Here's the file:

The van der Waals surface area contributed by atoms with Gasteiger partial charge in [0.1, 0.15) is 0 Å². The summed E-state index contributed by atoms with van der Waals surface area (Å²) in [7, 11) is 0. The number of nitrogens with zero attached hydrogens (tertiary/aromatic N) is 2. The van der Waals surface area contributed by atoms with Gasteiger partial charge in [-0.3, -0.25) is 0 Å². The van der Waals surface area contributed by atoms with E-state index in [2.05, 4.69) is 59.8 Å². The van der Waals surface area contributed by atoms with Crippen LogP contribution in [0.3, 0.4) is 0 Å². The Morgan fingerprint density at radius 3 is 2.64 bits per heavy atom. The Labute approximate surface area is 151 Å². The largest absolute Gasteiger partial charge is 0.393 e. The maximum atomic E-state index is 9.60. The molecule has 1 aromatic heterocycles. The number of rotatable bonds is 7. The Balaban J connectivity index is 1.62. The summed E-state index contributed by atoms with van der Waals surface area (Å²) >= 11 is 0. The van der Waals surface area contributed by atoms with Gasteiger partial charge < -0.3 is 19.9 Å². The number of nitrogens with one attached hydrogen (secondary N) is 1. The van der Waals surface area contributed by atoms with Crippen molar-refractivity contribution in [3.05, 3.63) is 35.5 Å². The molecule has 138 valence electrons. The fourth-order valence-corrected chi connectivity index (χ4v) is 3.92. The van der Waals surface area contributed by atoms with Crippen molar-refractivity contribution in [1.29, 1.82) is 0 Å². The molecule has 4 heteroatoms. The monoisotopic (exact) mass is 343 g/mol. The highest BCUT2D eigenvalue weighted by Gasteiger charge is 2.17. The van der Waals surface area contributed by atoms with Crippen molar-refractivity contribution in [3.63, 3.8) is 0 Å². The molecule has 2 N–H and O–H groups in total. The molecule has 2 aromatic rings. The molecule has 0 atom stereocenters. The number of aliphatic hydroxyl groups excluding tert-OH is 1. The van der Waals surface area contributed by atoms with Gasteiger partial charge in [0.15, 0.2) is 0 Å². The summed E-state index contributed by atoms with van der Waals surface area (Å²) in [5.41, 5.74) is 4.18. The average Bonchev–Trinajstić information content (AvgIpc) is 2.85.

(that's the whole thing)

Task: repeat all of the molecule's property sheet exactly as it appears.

The van der Waals surface area contributed by atoms with Gasteiger partial charge in [0.1, 0.15) is 0 Å². The summed E-state index contributed by atoms with van der Waals surface area (Å²) in [7, 11) is 0. The number of nitrogens with zero attached hydrogens (tertiary/aromatic N) is 2. The van der Waals surface area contributed by atoms with Gasteiger partial charge in [-0.3, -0.25) is 0 Å². The van der Waals surface area contributed by atoms with E-state index in [2.05, 4.69) is 59.8 Å². The van der Waals surface area contributed by atoms with Crippen LogP contribution in [0.3, 0.4) is 0 Å². The Morgan fingerprint density at radius 3 is 2.64 bits per heavy atom. The Labute approximate surface area is 151 Å². The largest absolute Gasteiger partial charge is 0.393 e. The maximum atomic E-state index is 9.60. The molecule has 1 aromatic heterocycles. The number of rotatable bonds is 7. The Balaban J connectivity index is 1.62. The summed E-state index contributed by atoms with van der Waals surface area (Å²) >= 11 is 0. The van der Waals surface area contributed by atoms with Gasteiger partial charge < -0.3 is 19.9 Å². The number of nitrogens with one attached hydrogen (secondary N) is 1. The van der Waals surface area contributed by atoms with Crippen molar-refractivity contribution in [3.05, 3.63) is 35.5 Å². The molecule has 138 valence electrons. The fourth-order valence-corrected chi connectivity index (χ4v) is 3.92. The van der Waals surface area contributed by atoms with Crippen molar-refractivity contribution in [1.29, 1.82) is 0 Å². The molecule has 4 heteroatoms. The monoisotopic (exact) mass is 343 g/mol. The highest BCUT2D eigenvalue weighted by Gasteiger charge is 2.17. The van der Waals surface area contributed by atoms with Crippen molar-refractivity contribution in [3.63, 3.8) is 0 Å². The molecule has 2 N–H and O–H groups in total. The molecule has 2 aromatic rings. The molecule has 0 atom stereocenters. The number of aliphatic hydroxyl groups excluding tert-OH is 1. The van der Waals surface area contributed by atoms with Gasteiger partial charge in [0.15, 0.2) is 0 Å². The summed E-state index contributed by atoms with van der Waals surface area (Å²) in [5.41, 5.74) is 4.18. The average Bonchev–Trinajstić information content (AvgIpc) is 2.85.